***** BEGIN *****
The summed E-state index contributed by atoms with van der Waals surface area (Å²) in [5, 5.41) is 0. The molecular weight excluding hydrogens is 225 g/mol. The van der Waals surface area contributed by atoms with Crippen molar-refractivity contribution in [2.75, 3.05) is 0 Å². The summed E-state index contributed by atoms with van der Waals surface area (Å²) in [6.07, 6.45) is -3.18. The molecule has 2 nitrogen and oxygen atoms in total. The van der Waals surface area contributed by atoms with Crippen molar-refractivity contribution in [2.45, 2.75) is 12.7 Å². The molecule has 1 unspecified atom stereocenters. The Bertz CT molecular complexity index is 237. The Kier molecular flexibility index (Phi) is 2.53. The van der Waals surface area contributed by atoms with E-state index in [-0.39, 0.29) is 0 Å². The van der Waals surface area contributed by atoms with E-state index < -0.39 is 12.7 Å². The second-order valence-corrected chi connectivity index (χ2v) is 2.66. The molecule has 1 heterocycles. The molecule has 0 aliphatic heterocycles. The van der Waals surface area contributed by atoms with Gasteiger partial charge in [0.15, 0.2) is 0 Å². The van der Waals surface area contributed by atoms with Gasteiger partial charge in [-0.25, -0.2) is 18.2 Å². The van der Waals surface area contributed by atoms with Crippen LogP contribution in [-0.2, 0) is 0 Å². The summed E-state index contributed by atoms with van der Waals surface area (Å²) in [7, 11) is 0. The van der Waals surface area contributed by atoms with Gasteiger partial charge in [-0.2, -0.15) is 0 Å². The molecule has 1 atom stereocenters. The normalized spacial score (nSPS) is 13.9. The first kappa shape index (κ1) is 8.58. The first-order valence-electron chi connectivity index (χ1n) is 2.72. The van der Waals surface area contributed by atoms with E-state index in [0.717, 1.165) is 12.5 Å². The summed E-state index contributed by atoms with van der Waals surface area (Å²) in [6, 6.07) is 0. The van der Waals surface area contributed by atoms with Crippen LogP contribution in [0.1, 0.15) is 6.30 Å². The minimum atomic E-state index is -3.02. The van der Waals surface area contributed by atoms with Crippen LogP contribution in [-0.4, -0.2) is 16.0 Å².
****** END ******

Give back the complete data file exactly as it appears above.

The summed E-state index contributed by atoms with van der Waals surface area (Å²) in [5, 5.41) is 0. The molecular weight excluding hydrogens is 225 g/mol. The van der Waals surface area contributed by atoms with Crippen molar-refractivity contribution in [2.75, 3.05) is 0 Å². The summed E-state index contributed by atoms with van der Waals surface area (Å²) in [6.07, 6.45) is -3.18. The molecule has 2 nitrogen and oxygen atoms in total. The van der Waals surface area contributed by atoms with Crippen molar-refractivity contribution in [2.45, 2.75) is 12.7 Å². The molecule has 1 unspecified atom stereocenters. The Bertz CT molecular complexity index is 237. The Kier molecular flexibility index (Phi) is 2.53. The van der Waals surface area contributed by atoms with E-state index in [-0.39, 0.29) is 0 Å². The van der Waals surface area contributed by atoms with E-state index < -0.39 is 12.7 Å². The second-order valence-corrected chi connectivity index (χ2v) is 2.66. The molecule has 1 heterocycles. The molecule has 0 aliphatic heterocycles. The van der Waals surface area contributed by atoms with Gasteiger partial charge in [0.15, 0.2) is 0 Å². The van der Waals surface area contributed by atoms with Gasteiger partial charge in [-0.25, -0.2) is 18.2 Å². The van der Waals surface area contributed by atoms with Crippen LogP contribution in [-0.2, 0) is 0 Å². The summed E-state index contributed by atoms with van der Waals surface area (Å²) in [7, 11) is 0. The van der Waals surface area contributed by atoms with Gasteiger partial charge in [-0.2, -0.15) is 0 Å². The molecule has 1 atom stereocenters. The normalized spacial score (nSPS) is 13.9. The first kappa shape index (κ1) is 8.58. The first-order valence-electron chi connectivity index (χ1n) is 2.72. The van der Waals surface area contributed by atoms with E-state index in [0.717, 1.165) is 12.5 Å². The summed E-state index contributed by atoms with van der Waals surface area (Å²) in [6, 6.07) is 0. The van der Waals surface area contributed by atoms with Crippen LogP contribution in [0.1, 0.15) is 6.30 Å². The minimum atomic E-state index is -3.02. The van der Waals surface area contributed by atoms with Crippen LogP contribution in [-0.4, -0.2) is 16.0 Å².